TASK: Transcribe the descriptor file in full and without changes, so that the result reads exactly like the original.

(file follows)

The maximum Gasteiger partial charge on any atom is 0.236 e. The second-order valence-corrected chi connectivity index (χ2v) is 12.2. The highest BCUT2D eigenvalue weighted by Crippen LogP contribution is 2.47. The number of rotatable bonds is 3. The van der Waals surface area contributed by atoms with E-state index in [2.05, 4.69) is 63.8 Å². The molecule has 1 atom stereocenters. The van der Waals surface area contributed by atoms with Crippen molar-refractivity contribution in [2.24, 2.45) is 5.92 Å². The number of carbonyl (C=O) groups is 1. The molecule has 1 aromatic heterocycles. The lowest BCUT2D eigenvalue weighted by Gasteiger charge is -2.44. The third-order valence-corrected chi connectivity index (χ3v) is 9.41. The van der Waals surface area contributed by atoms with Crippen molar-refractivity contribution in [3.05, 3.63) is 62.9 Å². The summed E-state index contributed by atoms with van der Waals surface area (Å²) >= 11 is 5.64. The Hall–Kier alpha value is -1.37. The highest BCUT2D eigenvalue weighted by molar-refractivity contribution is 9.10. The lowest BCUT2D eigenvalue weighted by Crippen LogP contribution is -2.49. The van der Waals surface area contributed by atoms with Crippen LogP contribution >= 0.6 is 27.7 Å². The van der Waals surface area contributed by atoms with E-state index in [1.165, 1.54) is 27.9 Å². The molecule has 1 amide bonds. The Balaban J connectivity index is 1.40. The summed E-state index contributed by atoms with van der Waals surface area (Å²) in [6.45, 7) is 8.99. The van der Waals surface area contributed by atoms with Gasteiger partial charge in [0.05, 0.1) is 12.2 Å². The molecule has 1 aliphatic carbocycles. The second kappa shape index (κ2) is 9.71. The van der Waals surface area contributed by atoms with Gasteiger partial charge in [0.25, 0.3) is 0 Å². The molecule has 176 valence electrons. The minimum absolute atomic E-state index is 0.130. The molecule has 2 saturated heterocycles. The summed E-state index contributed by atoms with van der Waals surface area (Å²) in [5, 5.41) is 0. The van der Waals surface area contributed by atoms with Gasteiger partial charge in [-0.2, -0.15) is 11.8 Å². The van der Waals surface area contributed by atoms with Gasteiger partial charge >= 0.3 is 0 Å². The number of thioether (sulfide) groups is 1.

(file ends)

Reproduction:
The maximum Gasteiger partial charge on any atom is 0.236 e. The second-order valence-corrected chi connectivity index (χ2v) is 12.2. The highest BCUT2D eigenvalue weighted by Crippen LogP contribution is 2.47. The number of rotatable bonds is 3. The van der Waals surface area contributed by atoms with E-state index in [2.05, 4.69) is 63.8 Å². The molecule has 1 atom stereocenters. The van der Waals surface area contributed by atoms with Crippen molar-refractivity contribution in [2.24, 2.45) is 5.92 Å². The number of carbonyl (C=O) groups is 1. The molecule has 1 aromatic heterocycles. The lowest BCUT2D eigenvalue weighted by Gasteiger charge is -2.44. The third-order valence-corrected chi connectivity index (χ3v) is 9.41. The van der Waals surface area contributed by atoms with Crippen molar-refractivity contribution in [3.05, 3.63) is 62.9 Å². The summed E-state index contributed by atoms with van der Waals surface area (Å²) >= 11 is 5.64. The Hall–Kier alpha value is -1.37. The highest BCUT2D eigenvalue weighted by molar-refractivity contribution is 9.10. The lowest BCUT2D eigenvalue weighted by Crippen LogP contribution is -2.49. The van der Waals surface area contributed by atoms with Crippen LogP contribution >= 0.6 is 27.7 Å². The van der Waals surface area contributed by atoms with E-state index in [1.165, 1.54) is 27.9 Å². The molecule has 1 amide bonds. The Balaban J connectivity index is 1.40. The summed E-state index contributed by atoms with van der Waals surface area (Å²) in [6.45, 7) is 8.99. The van der Waals surface area contributed by atoms with Gasteiger partial charge in [0.05, 0.1) is 12.2 Å². The molecule has 1 aliphatic carbocycles. The second kappa shape index (κ2) is 9.71. The van der Waals surface area contributed by atoms with Gasteiger partial charge in [0.25, 0.3) is 0 Å². The molecule has 176 valence electrons. The minimum absolute atomic E-state index is 0.130. The molecule has 2 saturated heterocycles. The summed E-state index contributed by atoms with van der Waals surface area (Å²) in [5, 5.41) is 0. The van der Waals surface area contributed by atoms with Gasteiger partial charge in [-0.2, -0.15) is 11.8 Å². The van der Waals surface area contributed by atoms with Gasteiger partial charge >= 0.3 is 0 Å². The number of thioether (sulfide) groups is 1.